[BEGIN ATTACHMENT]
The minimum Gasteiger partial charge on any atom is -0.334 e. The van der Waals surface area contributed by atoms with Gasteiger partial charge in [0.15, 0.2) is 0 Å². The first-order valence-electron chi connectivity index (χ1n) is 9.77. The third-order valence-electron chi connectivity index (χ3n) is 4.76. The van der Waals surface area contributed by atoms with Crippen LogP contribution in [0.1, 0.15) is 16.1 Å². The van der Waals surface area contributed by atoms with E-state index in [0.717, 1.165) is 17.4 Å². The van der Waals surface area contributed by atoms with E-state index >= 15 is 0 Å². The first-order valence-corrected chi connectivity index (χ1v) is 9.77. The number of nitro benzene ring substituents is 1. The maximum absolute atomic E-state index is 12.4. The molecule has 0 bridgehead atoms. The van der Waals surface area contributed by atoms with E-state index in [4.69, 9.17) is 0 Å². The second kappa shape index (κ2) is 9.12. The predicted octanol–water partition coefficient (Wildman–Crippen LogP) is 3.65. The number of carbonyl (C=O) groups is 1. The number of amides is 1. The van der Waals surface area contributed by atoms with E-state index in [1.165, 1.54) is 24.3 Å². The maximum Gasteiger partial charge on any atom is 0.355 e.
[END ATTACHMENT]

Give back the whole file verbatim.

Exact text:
The minimum Gasteiger partial charge on any atom is -0.334 e. The van der Waals surface area contributed by atoms with Gasteiger partial charge in [0.15, 0.2) is 0 Å². The first-order valence-electron chi connectivity index (χ1n) is 9.77. The third-order valence-electron chi connectivity index (χ3n) is 4.76. The van der Waals surface area contributed by atoms with Crippen LogP contribution in [0.1, 0.15) is 16.1 Å². The van der Waals surface area contributed by atoms with E-state index in [0.717, 1.165) is 17.4 Å². The van der Waals surface area contributed by atoms with E-state index >= 15 is 0 Å². The first-order valence-corrected chi connectivity index (χ1v) is 9.77. The number of nitro benzene ring substituents is 1. The maximum absolute atomic E-state index is 12.4. The molecule has 0 bridgehead atoms. The van der Waals surface area contributed by atoms with E-state index in [4.69, 9.17) is 0 Å². The second kappa shape index (κ2) is 9.12. The predicted octanol–water partition coefficient (Wildman–Crippen LogP) is 3.65. The number of carbonyl (C=O) groups is 1. The number of amides is 1. The van der Waals surface area contributed by atoms with E-state index in [1.165, 1.54) is 24.3 Å². The maximum Gasteiger partial charge on any atom is 0.355 e.